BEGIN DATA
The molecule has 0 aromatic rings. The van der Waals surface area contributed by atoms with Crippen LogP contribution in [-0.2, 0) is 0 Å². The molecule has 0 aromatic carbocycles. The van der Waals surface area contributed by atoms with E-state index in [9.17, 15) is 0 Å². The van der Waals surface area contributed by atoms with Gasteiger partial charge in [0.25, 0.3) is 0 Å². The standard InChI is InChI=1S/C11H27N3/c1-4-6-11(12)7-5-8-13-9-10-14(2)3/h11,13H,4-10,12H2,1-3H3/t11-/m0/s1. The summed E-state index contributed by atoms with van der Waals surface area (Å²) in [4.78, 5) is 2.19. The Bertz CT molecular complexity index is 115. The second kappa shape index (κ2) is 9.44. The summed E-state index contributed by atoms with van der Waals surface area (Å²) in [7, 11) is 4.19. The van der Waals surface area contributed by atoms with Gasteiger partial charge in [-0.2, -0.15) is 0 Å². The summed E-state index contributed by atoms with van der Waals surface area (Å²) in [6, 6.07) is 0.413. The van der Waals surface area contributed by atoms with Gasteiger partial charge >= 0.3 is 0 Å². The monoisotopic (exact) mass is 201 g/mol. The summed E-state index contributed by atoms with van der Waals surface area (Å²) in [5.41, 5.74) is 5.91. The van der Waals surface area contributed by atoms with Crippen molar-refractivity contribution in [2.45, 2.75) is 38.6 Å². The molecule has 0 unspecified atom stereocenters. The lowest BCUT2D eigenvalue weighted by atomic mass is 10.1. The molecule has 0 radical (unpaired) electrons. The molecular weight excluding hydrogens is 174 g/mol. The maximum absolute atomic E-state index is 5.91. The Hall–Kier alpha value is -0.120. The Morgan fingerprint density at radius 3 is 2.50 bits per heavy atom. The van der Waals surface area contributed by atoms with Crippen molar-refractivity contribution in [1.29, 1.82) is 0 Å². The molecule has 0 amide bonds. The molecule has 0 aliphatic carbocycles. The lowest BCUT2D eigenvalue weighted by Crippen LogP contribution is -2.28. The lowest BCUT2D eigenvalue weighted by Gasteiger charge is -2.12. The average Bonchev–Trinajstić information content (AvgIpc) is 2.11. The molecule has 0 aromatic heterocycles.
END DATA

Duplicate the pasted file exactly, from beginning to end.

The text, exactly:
The molecule has 0 aromatic rings. The van der Waals surface area contributed by atoms with Crippen LogP contribution in [-0.2, 0) is 0 Å². The molecule has 0 aromatic carbocycles. The van der Waals surface area contributed by atoms with E-state index in [9.17, 15) is 0 Å². The van der Waals surface area contributed by atoms with Gasteiger partial charge in [0.25, 0.3) is 0 Å². The standard InChI is InChI=1S/C11H27N3/c1-4-6-11(12)7-5-8-13-9-10-14(2)3/h11,13H,4-10,12H2,1-3H3/t11-/m0/s1. The summed E-state index contributed by atoms with van der Waals surface area (Å²) in [4.78, 5) is 2.19. The Bertz CT molecular complexity index is 115. The second kappa shape index (κ2) is 9.44. The summed E-state index contributed by atoms with van der Waals surface area (Å²) in [7, 11) is 4.19. The van der Waals surface area contributed by atoms with Gasteiger partial charge in [-0.2, -0.15) is 0 Å². The summed E-state index contributed by atoms with van der Waals surface area (Å²) in [6, 6.07) is 0.413. The van der Waals surface area contributed by atoms with Gasteiger partial charge >= 0.3 is 0 Å². The monoisotopic (exact) mass is 201 g/mol. The summed E-state index contributed by atoms with van der Waals surface area (Å²) in [5.41, 5.74) is 5.91. The van der Waals surface area contributed by atoms with Crippen molar-refractivity contribution in [2.45, 2.75) is 38.6 Å². The molecule has 0 unspecified atom stereocenters. The lowest BCUT2D eigenvalue weighted by atomic mass is 10.1. The molecule has 0 radical (unpaired) electrons. The molecular weight excluding hydrogens is 174 g/mol. The maximum absolute atomic E-state index is 5.91. The Hall–Kier alpha value is -0.120. The Morgan fingerprint density at radius 3 is 2.50 bits per heavy atom. The van der Waals surface area contributed by atoms with Crippen molar-refractivity contribution in [1.29, 1.82) is 0 Å². The molecule has 0 amide bonds. The molecule has 0 aliphatic carbocycles. The lowest BCUT2D eigenvalue weighted by Crippen LogP contribution is -2.28. The lowest BCUT2D eigenvalue weighted by Gasteiger charge is -2.12. The average Bonchev–Trinajstić information content (AvgIpc) is 2.11. The molecule has 0 aromatic heterocycles.